At this point, it may be suggested that this method of interpretation, while appropriate for the New Testament authors who did in fact receive divine revelation, is no longer possible for the believer today â€“ which certainly has an element of truth, in that the apostles received the key by which the Old Testament mysteries may be unlocked, and there is no other â€œkeyâ€ of divine revelation which may come to the modern believer. However, the apostles did not exhaustively exegete the Old Testament scriptures in light of this new revelation, but simply began the task which the Church has been in the process of carrying out from that time until this; and in order to be confident that we are proceeding in a legitimate fashion, we must approach the text in the same manner that they did. In other words, the apostles received the key and unlocked the first doors; but they left that same key, the gospel-knowledge of Christ, with us; and there remain many Old Testament doors which can only be unlocked with that one key. In defense of this assertion, let me suggest a few reasons that we as modern believers ought to be pursuing the same mystery-unlocking hermeneutic that the apostles displayed in their writing of the New Testament.
First, the mystery knowledge that the apostles received was not received for their own sake, but explicitly for all of â€œthe saintsâ€ (Colossians 1:26; cf. also Matthew 13:11 where the logical antecedent of â€œyouâ€ may be broader than just the disciples and include all the elect of this era). Along these lines, it must be noted that when Jesus unlocked to his disciples the mysteries of the scriptures, by explaining to them the things related to himself, and particularly to the events of his passions and resurrection, from their pages, it was with explicit instructions to take that message to all the nations (Luke 24:44-49). Second, when the author of Hebrews is unfolding the Christological significance of the tabernacle furniture, by means of the final revelation in Christ, he indicates that there remain truths which might be uncovered in the same way, but which he would not take the time so to uncover (Hebrews 9:1-5). That he suggested that these things remained to be discovered strongly implies that they indeed ought to be discovered; this was not an irrelevant observation, but a hint for profitable endeavors when the foundational truths had again been laid (see Hebrews 5:11-6:3). And that he confessed his own lack of intention to do so for them implies that he considered them capable of doing so on their own, provided they understood the foundational things of Christ. Third, although the scriptures may not be naturally understood, in light of this mystery paradigm, and divine revelation is necessary for full undertstanding; yet, the clear teaching of the New Testament is that every believer has the Spirit of God, who enables him to discern spiritual truths hidden to the eyes of natural men (I Corinthians 2:6-16; I John 2:20-21). This teaching indicates, first, that there is a level of knowledge hidden within the scriptures that is not discernible within the paradigm of naturalistic hermeneutics; second, that this knowledge may only be revealed by divine grace; and third, that this knowledge may only be revealed through the gospel-truths of Christ, since the teaching ministry of the Spirit is specifically centered on bringing to the minds of believers the truths about Jesus, which he himself spoke when he was on earth (John 14:25-26; 15:26; 16:12-15).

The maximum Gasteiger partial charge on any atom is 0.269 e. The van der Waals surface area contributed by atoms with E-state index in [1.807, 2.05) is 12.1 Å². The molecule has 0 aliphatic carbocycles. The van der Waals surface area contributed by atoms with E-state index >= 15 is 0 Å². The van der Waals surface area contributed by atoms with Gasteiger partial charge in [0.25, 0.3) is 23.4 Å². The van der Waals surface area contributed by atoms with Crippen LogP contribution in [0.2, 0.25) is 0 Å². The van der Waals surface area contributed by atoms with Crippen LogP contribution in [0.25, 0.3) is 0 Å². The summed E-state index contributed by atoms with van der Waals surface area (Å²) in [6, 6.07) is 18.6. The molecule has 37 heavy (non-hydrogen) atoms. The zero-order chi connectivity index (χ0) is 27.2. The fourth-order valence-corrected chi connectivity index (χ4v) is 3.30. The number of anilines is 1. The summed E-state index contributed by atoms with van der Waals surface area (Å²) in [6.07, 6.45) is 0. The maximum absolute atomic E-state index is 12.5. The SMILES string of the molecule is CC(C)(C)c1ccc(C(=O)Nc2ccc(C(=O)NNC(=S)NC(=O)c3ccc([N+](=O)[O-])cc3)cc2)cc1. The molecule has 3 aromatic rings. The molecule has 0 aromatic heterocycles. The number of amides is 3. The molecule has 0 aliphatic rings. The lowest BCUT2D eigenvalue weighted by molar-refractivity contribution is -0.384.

It is a common objection to the ongoing implementation of this Christ-centered Old Testament hermeneutic that it leaves the expositor with no definite canons to tether him to the plain teaching of the text. If one is at liberty to â€œseek Christâ€ in Old Testament types and shadows, he must be bound, finally, by the limits of his own imagination alone. As a case in point, recall the fanciful interpretations of the Medieval exegetes before the Reformation.
However, the fact that a hermeneutic may be (and has been) abused does not automatically negate its validity. For the validity of any hermeneutic per se, we have no other recourse than to determine from the pages of the scriptures themselves how they ought to be understood and interpreted â€“ which is precisely what we have just been doing. But granted that the possibility of abuse is a genuine danger, letâ€™s close by recognizing a few key safeguards against misusing the key of the gospel-truths of Christ to open the pages of the Old Testament scriptures: first, the old Reformed principle of the analogy of faith must be stressed; the scriptures are inspired and inerrant throughout, and at no point contradict themselves. Neither are they blatantly in discrepancy from one era to the other with regard to their primary emphases; there is certainly a movement from one degree of clarity to another, and certain emphases are, to an extent, different in various places. But ultimately, the centrality of the person and work of Christ, as integral as it is to the New Testament accounts, cannot be absent from the Old Testament either. Christâ€™s centrality always shows up in ways appropriate to the degree of revelation, but from the beginning it is always there, undergirding and giving meaning to every text. Second, we have the writings of the New Testament apostles and the recorded teachings of Christ himself, which provide us with definite exemplary warrant to understand the Old Testament in a particular way. A brief survey of the exegesis of Old Testament quotations in New Testament passages reveals that every genre and every basic time period within the Hebrew scriptures has been given a Christological explanation at some point; and it is no great step to interpret scriptures in accordance with the manner in which their like passages have been interpreted. Third, we have the exemplary warrant of the Old Testament. A brief perusal indicates an astonishing variety of ways in which revelation is given through various obscure means, and later interpreted explicitly; to cite one example of many possible thousands, the actions of persons may be prophetic of future realities in the nations to which they give rise, even as Jacob and Esau struggled within the womb of their mother, in indication of the coming rivalry between Israel and Edom (Genesis 25:21-23). Now consider: if the obscure means of revealing truth in the Old Testament (types, dreams, symbols, visions, etc.) are clearly made manifest at many points; and if the central event to which these scriptures testify, the coming person and work of Christ, is likewise made known at many points, from Genesis 3:15 and onwards; then do we not have warrant from the Old Testament itself to be seeking for shadow-revelations of this greatest of all events in a manner consistent with the shadow-revelations of lesser events? The Old Testament itself demands a Christ-centered reading, but is unable to provide any of the precise details of that reading until the missing piece of revelation, which the prophets themselves were wondering about (I Peter 1:10-12), finally came, in the last revelation of God through His Son, to bring all to light. It is because of this that the Pharisees were rebuked for not using the scriptures to look to Christ, and to confirm him in his Messianic role when they found him (John 5:39). And finally, the rigors of a thoroughgoing, grammatical and historical hermeneutic are the rock-solid foundation to which the Christ-centered truths of the Old Testament must be anchored. The truths of the Old Testament are not suprahistorical fable and parables, but real history, founded upon real manifestations of the divine will and power, looking ahead to the real coming of a seed really from a woman, and specifically, a woman in the line of Abraham and David. The Old Testament is real, redemptive-historical truth, which reveals in a deeper and inexplicable way the truths towards which it is hastening, through mysteries and shadows; but when the events to which it looked were finally accomplished, the depths of its shadow-revelation was brought to light in the circumstances surrounding the incarnation and redemptive accomplishment of the Son of God, the promised Christ. Since his epoch-defining advent, Christian hermeneutics has largely to do with the illumination of the grammatical-historical sense of the Old Testament scriptures through a comparison of the concrete realities of which they spoke to the future redemptive realities they foreshadowed. This is the method of the New Testament authors, and must remain the method of the Church today, as she seeks to see Christ from the pages of the scriptures, as illuminated by the Spirit who testifies of him.